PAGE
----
CHARLESTON, W.Va. -- When I think of an 80-acre New York City apartment complex, I don't typically think of the ladybug as the dominant insect-in-residence. But the trend to use natural insecticides led one landlord to fight one bug with another.
The place was overrun with aphids -- estimates say there were 4.6 billion of them (but who counted?) -- so they bought 720,000 lady beetles (Hippodamia convergens) that used their sense of smell to hunt and devour the tiny pests.
The ladybugs came from Planet Natural in Bozeman, Mont., and they feed on 40 to 50 aphids per day, according to owner Eric Vinje. His company collects the beneficial critters in the foothills of the Sierra Nevada, and he says sales are up over the past few years. Barley suppliers for Anheuser-Busch bought 7 million!
You can buy 2,000 ladybugs for $23.50. One half-pint (about 4,500) covers 3,000 square feet (a 50- by 60-foot plot). Ladybugs arrive in a cloth bag ready for release.
If it is not convenient to make an immediate release, refrigerate the closed bag -- but do not refrigerate for more than a day or so; the longer they are refrigerated the higher the mortality will be.
To release the ladybugs, water your garden and shake them out close to the pest populations. With sufficient food available, the ladybugs will likely stay in the area.
The company (www.planetnatural.com) is taking orders to be shipped in the spring.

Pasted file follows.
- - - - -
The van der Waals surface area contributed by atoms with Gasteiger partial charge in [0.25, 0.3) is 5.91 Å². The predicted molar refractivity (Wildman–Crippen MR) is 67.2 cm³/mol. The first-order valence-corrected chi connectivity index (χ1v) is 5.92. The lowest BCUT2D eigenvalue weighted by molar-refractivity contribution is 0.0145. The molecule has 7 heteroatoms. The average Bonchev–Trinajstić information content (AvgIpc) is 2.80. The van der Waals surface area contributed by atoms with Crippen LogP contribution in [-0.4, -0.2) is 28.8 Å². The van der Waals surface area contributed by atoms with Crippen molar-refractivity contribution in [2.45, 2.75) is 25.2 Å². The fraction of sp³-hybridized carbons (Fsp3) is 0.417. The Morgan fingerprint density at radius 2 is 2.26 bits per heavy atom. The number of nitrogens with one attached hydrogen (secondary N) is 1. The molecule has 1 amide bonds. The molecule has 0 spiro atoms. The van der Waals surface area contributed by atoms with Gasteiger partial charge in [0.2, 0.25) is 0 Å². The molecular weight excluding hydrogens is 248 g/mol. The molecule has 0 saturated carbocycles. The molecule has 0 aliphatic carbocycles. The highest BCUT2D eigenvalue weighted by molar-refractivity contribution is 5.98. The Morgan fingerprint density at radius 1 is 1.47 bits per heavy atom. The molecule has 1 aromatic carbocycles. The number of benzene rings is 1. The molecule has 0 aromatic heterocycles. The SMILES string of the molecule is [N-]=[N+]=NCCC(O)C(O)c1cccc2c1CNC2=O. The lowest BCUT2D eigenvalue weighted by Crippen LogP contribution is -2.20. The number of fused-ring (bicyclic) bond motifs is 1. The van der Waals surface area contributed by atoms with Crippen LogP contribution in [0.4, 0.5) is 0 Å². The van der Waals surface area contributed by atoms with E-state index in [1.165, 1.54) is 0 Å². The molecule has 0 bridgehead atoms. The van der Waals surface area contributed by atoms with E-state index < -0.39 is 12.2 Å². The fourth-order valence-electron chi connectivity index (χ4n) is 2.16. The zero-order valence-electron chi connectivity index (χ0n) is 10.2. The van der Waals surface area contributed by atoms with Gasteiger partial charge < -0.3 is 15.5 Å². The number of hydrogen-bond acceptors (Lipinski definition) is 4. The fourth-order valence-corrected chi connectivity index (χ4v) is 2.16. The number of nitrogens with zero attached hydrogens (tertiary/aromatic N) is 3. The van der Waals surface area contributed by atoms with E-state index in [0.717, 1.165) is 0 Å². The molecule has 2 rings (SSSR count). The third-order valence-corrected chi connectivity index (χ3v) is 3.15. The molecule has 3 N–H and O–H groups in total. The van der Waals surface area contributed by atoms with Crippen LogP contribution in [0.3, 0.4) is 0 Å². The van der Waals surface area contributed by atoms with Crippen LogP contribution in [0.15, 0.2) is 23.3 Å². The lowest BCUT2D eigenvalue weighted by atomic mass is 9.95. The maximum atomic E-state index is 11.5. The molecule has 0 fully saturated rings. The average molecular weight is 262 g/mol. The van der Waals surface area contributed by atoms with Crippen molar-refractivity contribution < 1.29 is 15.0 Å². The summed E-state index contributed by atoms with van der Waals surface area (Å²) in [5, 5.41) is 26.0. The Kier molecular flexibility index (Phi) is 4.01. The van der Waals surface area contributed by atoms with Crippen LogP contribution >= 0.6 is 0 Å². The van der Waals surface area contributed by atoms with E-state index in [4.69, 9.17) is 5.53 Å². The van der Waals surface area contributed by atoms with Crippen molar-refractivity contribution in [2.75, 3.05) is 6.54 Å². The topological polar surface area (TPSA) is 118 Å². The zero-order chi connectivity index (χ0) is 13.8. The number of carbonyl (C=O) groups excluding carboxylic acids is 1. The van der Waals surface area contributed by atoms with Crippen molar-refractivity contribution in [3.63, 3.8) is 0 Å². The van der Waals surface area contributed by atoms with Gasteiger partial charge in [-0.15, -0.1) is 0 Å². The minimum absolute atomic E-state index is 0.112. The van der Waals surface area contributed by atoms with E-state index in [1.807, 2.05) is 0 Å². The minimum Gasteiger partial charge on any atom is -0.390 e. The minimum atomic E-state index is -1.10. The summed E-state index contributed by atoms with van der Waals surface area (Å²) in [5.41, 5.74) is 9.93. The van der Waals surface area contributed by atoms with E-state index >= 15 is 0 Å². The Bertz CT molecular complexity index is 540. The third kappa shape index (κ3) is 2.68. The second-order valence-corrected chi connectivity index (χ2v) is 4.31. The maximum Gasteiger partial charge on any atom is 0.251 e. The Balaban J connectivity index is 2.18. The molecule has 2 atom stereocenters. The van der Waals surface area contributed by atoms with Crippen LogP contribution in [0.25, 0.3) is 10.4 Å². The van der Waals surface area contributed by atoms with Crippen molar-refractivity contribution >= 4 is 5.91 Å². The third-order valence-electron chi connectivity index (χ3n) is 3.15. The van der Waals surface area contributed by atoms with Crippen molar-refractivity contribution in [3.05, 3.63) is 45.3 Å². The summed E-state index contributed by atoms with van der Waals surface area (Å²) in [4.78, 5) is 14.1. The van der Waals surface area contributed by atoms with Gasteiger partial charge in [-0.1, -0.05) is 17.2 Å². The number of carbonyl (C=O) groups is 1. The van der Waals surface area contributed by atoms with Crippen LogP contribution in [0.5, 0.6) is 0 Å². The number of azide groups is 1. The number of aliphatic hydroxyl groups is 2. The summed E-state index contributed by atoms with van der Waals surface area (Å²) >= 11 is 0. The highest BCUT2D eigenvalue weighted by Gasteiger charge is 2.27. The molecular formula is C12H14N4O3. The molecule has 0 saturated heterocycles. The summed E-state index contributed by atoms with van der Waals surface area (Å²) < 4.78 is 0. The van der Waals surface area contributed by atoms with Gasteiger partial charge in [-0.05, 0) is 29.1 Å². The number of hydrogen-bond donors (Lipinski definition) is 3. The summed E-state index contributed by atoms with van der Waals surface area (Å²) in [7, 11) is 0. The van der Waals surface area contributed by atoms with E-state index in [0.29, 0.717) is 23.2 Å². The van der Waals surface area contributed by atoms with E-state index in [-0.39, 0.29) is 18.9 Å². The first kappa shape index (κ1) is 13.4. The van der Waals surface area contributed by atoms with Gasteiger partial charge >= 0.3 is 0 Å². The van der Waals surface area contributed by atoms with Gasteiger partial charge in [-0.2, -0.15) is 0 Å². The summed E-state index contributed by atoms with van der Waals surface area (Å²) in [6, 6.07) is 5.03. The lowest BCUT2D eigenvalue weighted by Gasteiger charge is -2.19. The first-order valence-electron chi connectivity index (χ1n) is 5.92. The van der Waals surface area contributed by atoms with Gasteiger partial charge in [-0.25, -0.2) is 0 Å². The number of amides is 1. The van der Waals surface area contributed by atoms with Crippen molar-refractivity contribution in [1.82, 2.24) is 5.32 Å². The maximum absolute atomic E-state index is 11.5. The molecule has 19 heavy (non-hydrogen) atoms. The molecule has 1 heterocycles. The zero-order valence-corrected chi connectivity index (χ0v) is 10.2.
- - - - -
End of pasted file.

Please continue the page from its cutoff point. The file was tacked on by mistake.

I need to start wearing gardening gloves. Every spring, I tear up my hands doing the garden cleanup, and then I think about getting some good gloves. Hubby has bought several different types -- leather, cloth, suede -- but I can't seem to find a pair I want to wear.
Since the biggest problem I have with garden gloves is that they get dirt on the inside, making them ineffective for keeping my hands clean, I'm going to try my friend Julie's solution. She buys them at Big Lots for less than a buck a pair and gets several pairs at a time, then just pitches them (without guilt) when they get nasty.
When researching gloves, I came across a pair by a company called Palm Flex. This testimonial for the gloves made me laugh, since the biggest foe my gloves must face is a multiflora rose:
"I bought a pair of the HexArmor Hercules gloves for snake handling down in the jungles of Panama. They stood up to multiple strikes from three different kinds of snakes, including the poisonous fer-de-lance. The only thing I noticed after my trip was that a couple of the small rubber dots covering the palm and thumb area came off from normal use. These dots add a resistant-friction angle to prevent a direct strike." -- Charles Jennings
Mr. Jennings, your life is truly more interesting than mine.